injection or a food package or both. If there is a hibernine injection, the man can use it to put himself into suspended animation for exactly twenty-four hours, during which time he will need neither air, nor food, nor water. If there is air, or water, or food on the asteroid, or any two of them or all three, the man will use each at the normal rate until it is exhausted, or the man dies, or he is rescued.
"Assuming that, without hibernine, the man can live for exactly two days without water, exactly one week without food, and exactly five minutes without air, can he be rescued? If so, how long will it be before he is rescued? If not, what is his maximum survival time?
"Does this problem have more than one valid answer? If so, give and explain both.
"Or is the problem unsolvable as given? If so, explain why it is unsolvable."
Sit around listening to that sort of stuff for very long, and you begin to wish you were out on an uninhabited asteroid somewhere. Problems like that are the sort of thing that any simple-minded computer can solve in a fraction of a second if they're reduced to binary notation first, but poor McGuire had to do his own mathematical interpretations from English, and the things got more complicated as they went along.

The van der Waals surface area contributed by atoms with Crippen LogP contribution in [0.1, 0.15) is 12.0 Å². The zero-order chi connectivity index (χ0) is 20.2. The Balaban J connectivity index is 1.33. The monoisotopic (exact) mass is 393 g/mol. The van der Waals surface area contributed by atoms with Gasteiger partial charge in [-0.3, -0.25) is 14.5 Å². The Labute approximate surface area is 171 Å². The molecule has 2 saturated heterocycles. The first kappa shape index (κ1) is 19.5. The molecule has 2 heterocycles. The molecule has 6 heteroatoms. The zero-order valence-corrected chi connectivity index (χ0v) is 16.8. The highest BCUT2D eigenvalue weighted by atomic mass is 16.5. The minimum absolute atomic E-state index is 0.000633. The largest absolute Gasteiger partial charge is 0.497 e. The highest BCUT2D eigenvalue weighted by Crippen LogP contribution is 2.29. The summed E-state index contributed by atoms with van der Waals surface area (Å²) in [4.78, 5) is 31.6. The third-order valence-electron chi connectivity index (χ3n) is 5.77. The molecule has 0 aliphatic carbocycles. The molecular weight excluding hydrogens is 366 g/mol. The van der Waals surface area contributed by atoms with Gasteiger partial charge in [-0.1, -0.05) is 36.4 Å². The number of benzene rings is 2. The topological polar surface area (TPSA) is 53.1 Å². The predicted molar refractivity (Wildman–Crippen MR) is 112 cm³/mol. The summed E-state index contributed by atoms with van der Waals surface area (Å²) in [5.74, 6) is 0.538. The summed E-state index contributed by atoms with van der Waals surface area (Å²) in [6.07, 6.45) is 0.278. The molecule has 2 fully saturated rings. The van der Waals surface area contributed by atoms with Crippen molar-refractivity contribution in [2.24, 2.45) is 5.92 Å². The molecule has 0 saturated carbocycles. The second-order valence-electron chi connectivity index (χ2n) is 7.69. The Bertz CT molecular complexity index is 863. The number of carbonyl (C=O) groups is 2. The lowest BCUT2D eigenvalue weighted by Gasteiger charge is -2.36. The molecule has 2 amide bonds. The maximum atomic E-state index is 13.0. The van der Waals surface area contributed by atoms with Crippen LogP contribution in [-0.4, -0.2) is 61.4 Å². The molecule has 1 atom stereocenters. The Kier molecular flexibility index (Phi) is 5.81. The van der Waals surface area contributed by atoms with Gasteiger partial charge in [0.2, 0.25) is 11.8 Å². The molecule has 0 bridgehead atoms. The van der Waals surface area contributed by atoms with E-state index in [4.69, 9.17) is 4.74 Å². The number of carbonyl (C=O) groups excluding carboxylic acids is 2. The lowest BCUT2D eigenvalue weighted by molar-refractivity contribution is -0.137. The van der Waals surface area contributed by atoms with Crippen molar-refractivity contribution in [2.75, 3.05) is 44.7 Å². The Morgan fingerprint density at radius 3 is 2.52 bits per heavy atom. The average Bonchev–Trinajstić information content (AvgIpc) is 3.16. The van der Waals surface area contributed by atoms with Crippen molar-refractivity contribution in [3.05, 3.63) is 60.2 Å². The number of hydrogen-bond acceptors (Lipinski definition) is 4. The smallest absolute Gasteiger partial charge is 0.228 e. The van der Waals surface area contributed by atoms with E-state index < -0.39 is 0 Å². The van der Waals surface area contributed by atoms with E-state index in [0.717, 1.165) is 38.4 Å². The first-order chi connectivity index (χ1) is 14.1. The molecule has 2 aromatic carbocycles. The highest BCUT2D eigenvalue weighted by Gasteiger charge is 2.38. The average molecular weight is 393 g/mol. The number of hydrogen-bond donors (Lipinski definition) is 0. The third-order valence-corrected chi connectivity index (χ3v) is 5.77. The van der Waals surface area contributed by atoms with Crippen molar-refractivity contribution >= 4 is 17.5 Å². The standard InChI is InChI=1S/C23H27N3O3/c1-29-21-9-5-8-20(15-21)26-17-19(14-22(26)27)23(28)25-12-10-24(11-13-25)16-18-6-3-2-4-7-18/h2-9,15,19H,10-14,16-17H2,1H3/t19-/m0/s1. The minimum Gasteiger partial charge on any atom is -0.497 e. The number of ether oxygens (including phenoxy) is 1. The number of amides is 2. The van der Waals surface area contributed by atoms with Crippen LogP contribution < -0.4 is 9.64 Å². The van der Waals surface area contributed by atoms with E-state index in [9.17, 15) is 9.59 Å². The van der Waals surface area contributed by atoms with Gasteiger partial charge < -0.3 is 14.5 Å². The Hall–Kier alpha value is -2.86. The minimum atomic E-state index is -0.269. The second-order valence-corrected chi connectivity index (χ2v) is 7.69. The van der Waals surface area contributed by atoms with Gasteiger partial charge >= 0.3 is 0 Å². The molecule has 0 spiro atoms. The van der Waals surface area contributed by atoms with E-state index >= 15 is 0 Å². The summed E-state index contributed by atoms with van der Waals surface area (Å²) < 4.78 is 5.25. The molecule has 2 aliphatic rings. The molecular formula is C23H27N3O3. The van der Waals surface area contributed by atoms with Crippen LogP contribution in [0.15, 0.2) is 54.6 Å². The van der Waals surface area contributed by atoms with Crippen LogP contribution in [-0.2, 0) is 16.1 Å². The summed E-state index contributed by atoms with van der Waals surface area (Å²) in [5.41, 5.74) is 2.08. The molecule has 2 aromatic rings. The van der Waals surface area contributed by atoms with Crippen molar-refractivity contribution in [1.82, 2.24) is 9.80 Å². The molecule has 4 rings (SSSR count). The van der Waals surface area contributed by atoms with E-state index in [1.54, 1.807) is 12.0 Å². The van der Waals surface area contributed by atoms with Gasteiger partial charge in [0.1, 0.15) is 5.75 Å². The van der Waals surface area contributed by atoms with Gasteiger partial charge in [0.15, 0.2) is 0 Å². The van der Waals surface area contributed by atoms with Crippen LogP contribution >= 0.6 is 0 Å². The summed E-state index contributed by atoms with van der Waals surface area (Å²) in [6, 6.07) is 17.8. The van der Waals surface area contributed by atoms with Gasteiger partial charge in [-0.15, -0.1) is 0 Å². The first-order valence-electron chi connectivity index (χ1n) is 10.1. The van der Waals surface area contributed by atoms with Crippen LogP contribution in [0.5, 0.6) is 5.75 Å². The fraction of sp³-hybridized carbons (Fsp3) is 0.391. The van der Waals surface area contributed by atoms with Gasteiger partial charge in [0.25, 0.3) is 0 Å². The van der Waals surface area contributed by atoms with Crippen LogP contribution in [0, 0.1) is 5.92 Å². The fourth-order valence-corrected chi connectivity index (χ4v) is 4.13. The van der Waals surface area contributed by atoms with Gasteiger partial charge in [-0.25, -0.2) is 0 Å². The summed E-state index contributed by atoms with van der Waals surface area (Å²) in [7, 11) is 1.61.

And McGuire went right on answering them in his calm, matter-of-fact baritone.
I remember that particular problem because, while Videnski was reciting it, Brentwood pointed at an oscilloscope plate that had nothing on it but a wide, bright, flickering band of light that wavered a little around the upper and lower edges.
"See that?" he asked in his tenor voice. "That's a tracing of McGuire's thinking processes. Actually, it's a very thin, very bright tracing, but it's moving over that area so fast that you can't see it. A high-speed camera could pick it up, and if the film were projected at normal speed, you could see every little bit of data being processed." Then he patted a small instrument that was sitting near the oscilloscope plate. "Of course, we don't go to all that trouble; we record it directly and analyze it later."
"And that analysis can be pretty maddening at times," said a very lovely voice behind me. I turned around and gave Vivian Deveraux my best smile. Her close-cropped blond hair looked a little disheveled, but it didn't make her any the less beautiful.
"What does Videnski say?" I asked. "Is McGuire still passing his exams?"